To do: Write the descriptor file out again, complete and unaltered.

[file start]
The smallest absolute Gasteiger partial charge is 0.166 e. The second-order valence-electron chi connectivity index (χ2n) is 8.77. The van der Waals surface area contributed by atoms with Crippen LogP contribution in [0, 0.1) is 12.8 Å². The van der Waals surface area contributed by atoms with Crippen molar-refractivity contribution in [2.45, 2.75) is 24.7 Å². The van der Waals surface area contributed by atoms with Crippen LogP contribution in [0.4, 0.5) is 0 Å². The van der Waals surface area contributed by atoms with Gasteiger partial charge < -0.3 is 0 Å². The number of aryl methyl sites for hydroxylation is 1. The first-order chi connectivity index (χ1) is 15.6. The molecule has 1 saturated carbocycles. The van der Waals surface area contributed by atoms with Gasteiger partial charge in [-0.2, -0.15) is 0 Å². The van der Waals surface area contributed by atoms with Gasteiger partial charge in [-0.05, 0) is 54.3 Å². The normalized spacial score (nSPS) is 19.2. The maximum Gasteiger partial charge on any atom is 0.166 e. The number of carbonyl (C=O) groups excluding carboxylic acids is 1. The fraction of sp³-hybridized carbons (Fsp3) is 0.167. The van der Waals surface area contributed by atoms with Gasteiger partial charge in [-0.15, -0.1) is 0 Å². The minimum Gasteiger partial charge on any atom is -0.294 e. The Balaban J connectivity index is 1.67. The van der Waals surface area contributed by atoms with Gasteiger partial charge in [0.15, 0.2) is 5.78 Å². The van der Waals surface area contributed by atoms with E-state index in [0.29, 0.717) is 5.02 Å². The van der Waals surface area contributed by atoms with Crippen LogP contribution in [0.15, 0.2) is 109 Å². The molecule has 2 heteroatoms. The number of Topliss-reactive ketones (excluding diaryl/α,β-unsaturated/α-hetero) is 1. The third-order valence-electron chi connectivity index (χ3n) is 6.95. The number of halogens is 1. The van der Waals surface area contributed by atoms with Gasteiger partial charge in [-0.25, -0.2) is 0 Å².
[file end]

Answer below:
The smallest absolute Gasteiger partial charge is 0.166 e. The second-order valence-electron chi connectivity index (χ2n) is 8.77. The van der Waals surface area contributed by atoms with Crippen LogP contribution in [0, 0.1) is 12.8 Å². The van der Waals surface area contributed by atoms with Crippen molar-refractivity contribution in [2.45, 2.75) is 24.7 Å². The van der Waals surface area contributed by atoms with Crippen LogP contribution in [0.4, 0.5) is 0 Å². The van der Waals surface area contributed by atoms with Gasteiger partial charge < -0.3 is 0 Å². The number of aryl methyl sites for hydroxylation is 1. The first-order chi connectivity index (χ1) is 15.6. The molecule has 1 saturated carbocycles. The van der Waals surface area contributed by atoms with Gasteiger partial charge in [-0.2, -0.15) is 0 Å². The van der Waals surface area contributed by atoms with Gasteiger partial charge in [-0.05, 0) is 54.3 Å². The normalized spacial score (nSPS) is 19.2. The maximum Gasteiger partial charge on any atom is 0.166 e. The number of carbonyl (C=O) groups excluding carboxylic acids is 1. The fraction of sp³-hybridized carbons (Fsp3) is 0.167. The van der Waals surface area contributed by atoms with Gasteiger partial charge in [-0.15, -0.1) is 0 Å². The minimum Gasteiger partial charge on any atom is -0.294 e. The Balaban J connectivity index is 1.67. The van der Waals surface area contributed by atoms with Gasteiger partial charge in [0.15, 0.2) is 5.78 Å². The van der Waals surface area contributed by atoms with E-state index in [0.29, 0.717) is 5.02 Å². The van der Waals surface area contributed by atoms with Crippen LogP contribution in [0.15, 0.2) is 109 Å². The molecule has 2 heteroatoms. The number of Topliss-reactive ketones (excluding diaryl/α,β-unsaturated/α-hetero) is 1. The third-order valence-electron chi connectivity index (χ3n) is 6.95. The number of halogens is 1. The van der Waals surface area contributed by atoms with Gasteiger partial charge in [-0.25, -0.2) is 0 Å².